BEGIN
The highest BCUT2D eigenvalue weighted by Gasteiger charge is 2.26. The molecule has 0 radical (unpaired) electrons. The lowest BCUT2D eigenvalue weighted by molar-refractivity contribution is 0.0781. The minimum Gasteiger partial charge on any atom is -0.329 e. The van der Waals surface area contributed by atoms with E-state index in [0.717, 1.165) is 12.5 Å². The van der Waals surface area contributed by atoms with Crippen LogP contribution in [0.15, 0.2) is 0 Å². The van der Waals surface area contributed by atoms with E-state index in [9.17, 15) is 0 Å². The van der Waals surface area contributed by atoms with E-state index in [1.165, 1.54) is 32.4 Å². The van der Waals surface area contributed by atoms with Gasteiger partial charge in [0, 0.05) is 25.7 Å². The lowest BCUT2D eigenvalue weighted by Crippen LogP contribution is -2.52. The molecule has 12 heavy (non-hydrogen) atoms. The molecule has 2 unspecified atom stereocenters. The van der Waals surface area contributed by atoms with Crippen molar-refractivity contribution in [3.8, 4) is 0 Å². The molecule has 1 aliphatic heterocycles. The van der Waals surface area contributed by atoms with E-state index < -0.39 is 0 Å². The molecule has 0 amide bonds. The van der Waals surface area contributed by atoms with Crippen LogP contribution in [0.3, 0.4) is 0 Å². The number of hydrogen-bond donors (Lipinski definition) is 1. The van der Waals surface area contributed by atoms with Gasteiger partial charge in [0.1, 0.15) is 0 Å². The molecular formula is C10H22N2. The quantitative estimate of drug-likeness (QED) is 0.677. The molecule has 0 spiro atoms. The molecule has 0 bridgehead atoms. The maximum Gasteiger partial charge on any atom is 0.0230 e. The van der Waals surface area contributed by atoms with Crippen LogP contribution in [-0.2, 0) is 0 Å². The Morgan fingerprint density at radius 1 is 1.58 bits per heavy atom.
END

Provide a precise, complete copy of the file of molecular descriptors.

The highest BCUT2D eigenvalue weighted by Gasteiger charge is 2.26. The molecule has 0 radical (unpaired) electrons. The lowest BCUT2D eigenvalue weighted by molar-refractivity contribution is 0.0781. The minimum Gasteiger partial charge on any atom is -0.329 e. The van der Waals surface area contributed by atoms with E-state index in [0.717, 1.165) is 12.5 Å². The van der Waals surface area contributed by atoms with Crippen LogP contribution in [0.15, 0.2) is 0 Å². The van der Waals surface area contributed by atoms with E-state index in [9.17, 15) is 0 Å². The van der Waals surface area contributed by atoms with E-state index in [1.165, 1.54) is 32.4 Å². The van der Waals surface area contributed by atoms with Gasteiger partial charge in [0, 0.05) is 25.7 Å². The lowest BCUT2D eigenvalue weighted by Crippen LogP contribution is -2.52. The molecule has 12 heavy (non-hydrogen) atoms. The molecule has 2 unspecified atom stereocenters. The van der Waals surface area contributed by atoms with Crippen molar-refractivity contribution in [3.8, 4) is 0 Å². The molecule has 1 aliphatic heterocycles. The van der Waals surface area contributed by atoms with E-state index < -0.39 is 0 Å². The molecule has 0 amide bonds. The van der Waals surface area contributed by atoms with Crippen LogP contribution in [0.3, 0.4) is 0 Å². The number of hydrogen-bond donors (Lipinski definition) is 1. The van der Waals surface area contributed by atoms with Gasteiger partial charge in [0.1, 0.15) is 0 Å². The molecular formula is C10H22N2. The quantitative estimate of drug-likeness (QED) is 0.677. The molecule has 0 spiro atoms. The molecule has 0 bridgehead atoms. The maximum Gasteiger partial charge on any atom is 0.0230 e. The van der Waals surface area contributed by atoms with Crippen LogP contribution in [-0.2, 0) is 0 Å². The Morgan fingerprint density at radius 1 is 1.58 bits per heavy atom.